(Advance Reader Copy requested from publisher)
When kids think of volcanoes, they likely think of the awesome destructive power of famous volcanoes past and present - Mount Vesuvius, Krakatoa, Mount St. Helens, Mount Etna, Kilauea, and Mauna Loa. However, if you've ever read James Michener's epic novel, Hawaii, or traveled to Hawaii, you know of the incredible creative power of volcanoes. Each of the Hawaiian islands was created by a volcano, its molten lava rising, spreading, cooling, hardening, and eventually creating the Hawaiian island chain with its famous black sand beaches.
Volcano Rising focuses on this unique and often unheralded aspect of volcanoes, giving examples of various ways in which volcanoes may have "creative eruptions." A particularly helpful aspect of the book is its duality as a read-aloud for younger children and a more detailed text for independent readers. In white or black text against double-spread illustrations, large text is aimed at a read-aloud audience, while smaller text delves deeper,
Creative eruptions can continue for a really long time. WHOOSH, fountains of red-hot lava squirt high into the air. GURGLE, stinky lava streams to the shore. TSSSS, fluid lava hits the ocean, steaming, and hardens to form new land.
For more than twenty-five years, shield volcano Kilaueau (kee-lau-WAY-ah) on the Big Island of Hawaii has been in a state of creative eruption. Shield volcanoes have lots of vents, allowing runny lava to leak from cracks to form broad mounds that are shaped like shields.
Kilaueau's constant eruption has added more than 500 acres (202 hectares) to the island--that's more than 314 soccer fields! No one works or plays soccer on this new acreage yet. But they will. After all, where would the people of Hawaii live if not for the creative eruptions that helped build all their islands?Often an artistically illustrated nonfiction book lacks the punch of a photographic one, but not in Volcano Rising. Because the focus of the book is the process rather than the explosion, the colorfully inventive collage art of Susan Swan is perfectly suited to the text, helping to define the concept of creative eruptions in an art form created
by manipulating found objects, hand-painted papers and scans of objects and textures in Adobe Photoshop to create new patterns,adding digital paintings; and then collaging the two togetherThe effect is vibrant and stunning.
Volcano Vocabulary, Selected Bibliography, and Learn More sections round out this great new title.
Note: In 1980, I experienced a volcano in a very small way. In the aftermath of the Mount Saint Helens eruption, volcanic ash rained down. Workers were hosing the scratchy dust off vehicles as they traveled through town. Pedestrians were wearing surgical masks to avoid breathing the ash and dust. I scurried from bus to train as I made my way out of Portland, Oregon - more than 70 miles from the site of the explosion. Nature is truly impressive and awesome and constantly reminds us that we are much smaller than we think.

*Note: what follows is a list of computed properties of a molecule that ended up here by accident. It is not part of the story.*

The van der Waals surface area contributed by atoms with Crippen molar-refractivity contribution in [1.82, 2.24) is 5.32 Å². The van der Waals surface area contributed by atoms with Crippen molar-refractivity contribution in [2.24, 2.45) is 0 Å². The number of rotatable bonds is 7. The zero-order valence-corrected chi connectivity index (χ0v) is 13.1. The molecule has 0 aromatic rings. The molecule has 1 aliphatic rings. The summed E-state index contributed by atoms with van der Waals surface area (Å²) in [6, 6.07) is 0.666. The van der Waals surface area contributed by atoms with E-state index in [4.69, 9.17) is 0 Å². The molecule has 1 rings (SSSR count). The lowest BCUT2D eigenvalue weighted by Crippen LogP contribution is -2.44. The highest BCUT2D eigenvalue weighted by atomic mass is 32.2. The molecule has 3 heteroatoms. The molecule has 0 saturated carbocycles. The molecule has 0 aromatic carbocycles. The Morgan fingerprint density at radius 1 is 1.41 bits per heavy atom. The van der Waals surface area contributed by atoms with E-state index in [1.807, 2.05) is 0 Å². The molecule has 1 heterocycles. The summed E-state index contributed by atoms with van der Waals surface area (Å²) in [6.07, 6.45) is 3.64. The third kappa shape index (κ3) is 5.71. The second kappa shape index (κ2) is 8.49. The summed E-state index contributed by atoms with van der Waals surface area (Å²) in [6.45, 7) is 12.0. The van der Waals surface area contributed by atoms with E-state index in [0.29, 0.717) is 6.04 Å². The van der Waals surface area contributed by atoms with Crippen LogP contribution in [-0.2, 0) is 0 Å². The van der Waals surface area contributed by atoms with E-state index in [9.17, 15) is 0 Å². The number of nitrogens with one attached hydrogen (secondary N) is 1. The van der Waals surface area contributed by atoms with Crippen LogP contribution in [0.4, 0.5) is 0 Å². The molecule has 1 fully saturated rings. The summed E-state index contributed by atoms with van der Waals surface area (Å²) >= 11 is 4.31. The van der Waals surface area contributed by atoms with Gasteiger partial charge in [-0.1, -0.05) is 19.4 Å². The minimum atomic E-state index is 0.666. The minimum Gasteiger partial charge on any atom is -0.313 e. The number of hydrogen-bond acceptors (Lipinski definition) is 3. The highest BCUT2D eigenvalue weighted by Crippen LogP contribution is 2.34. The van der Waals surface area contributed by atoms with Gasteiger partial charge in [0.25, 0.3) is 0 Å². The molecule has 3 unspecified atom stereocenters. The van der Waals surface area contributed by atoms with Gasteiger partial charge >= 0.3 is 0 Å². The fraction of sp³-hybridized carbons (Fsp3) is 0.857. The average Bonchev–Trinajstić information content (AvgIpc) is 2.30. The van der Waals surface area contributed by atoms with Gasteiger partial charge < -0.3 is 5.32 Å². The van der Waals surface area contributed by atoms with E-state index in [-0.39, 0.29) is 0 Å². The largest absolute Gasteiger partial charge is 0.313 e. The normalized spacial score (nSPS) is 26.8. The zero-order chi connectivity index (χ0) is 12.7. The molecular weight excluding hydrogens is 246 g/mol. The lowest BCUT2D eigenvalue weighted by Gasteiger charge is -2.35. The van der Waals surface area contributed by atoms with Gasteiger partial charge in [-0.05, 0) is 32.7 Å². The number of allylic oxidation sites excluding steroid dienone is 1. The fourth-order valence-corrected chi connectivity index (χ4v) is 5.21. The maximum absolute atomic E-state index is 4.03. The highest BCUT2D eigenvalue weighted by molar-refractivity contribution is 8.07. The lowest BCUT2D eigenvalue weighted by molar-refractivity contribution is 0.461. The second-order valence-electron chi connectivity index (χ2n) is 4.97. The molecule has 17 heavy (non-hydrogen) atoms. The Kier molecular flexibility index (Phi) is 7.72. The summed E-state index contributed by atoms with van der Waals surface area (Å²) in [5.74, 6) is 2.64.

Nonfiction Monday is here today!
Please add your post to the form and check back later to see the roundup of today's contributions.
Please keep in mind that I work all day,
so all of the posts may not be updated until much later in the evening.
- Jen from Perogies and Gyoza shares When I Was Eight, a beautifully illustrated story about a very determined girl who survived the abuses of the Canadian residential school system and achieved her goal to read (and now to write).
- Frog Song by Brenda Guiberson, is the featured book at Jean Little Library, where Jennifer shares her experience of using Frog Song with 4-year-olds.
- Abby the Librarian is featuring, Relish: My Life in the Kitchen, a great graphic memoir for teens and adults who love to cook (or eat!). I've read this one and agree that it's great!
- Anastasia of Booktalking says, "Summer is a good time to eat light healthy meals, so here are some recipes for kids to try!" Check out Delicious Vegetarian Main Dishes, part of the You're the Chef series, at her blog.
- Food is popular today! Cindy and Lynn at Bookends also reviewed Relish, noting that "they enjoyed serving up this visual feast of a graphic novel foodie biography."
- At Stacking Books, Reshama is featuring Into the Deep, the "story of Naturalist and Explorer William Bebe. Beautifully illustrated and a great read for introducing the concept of what is a Naturalist."
- At Kid Lit About Politics, Liz reviews A Young People's History of the United States. A young adult offering, "this book offers an important view of US history, one that isn't often found in text books."
- Janet, of All About the Books with Janet Squires, has Energy Island by Allan Drummond today. "Drummond's first person narrator describes how the small Danish island of Samso achieved energy independence and became known as Energy Island to emphasize the fact that energy efficiency is within the reach of anyone willing to make the effort." I had to look up the island's location, and found this CBS news footage about the island and its energy independence. Interesting!
- Geo Librarian's, Heidi, reviewed The Giant and How He Humbugged America. She calls it " fascinating look at a hoax that fooled a lot of people." I agree! I reviewed the same book in September. When Heidi says the "giant" fooled a lot of people, she's not kidding! Almost 1/6 of the entire United States population of the time, paid to see the famous (and fake!) Cardiff Giant.
- Over at Sonderbooks, Sondra has a review of Spirit Seeker: John Coltrane's Musical Journey. Obviously impressed with the illustrations, she says that they transform "this from an excellent, serviceable biography and good story into a stunning work of art."
And that's a wrap, folks! I'll add any late entries tomorrow.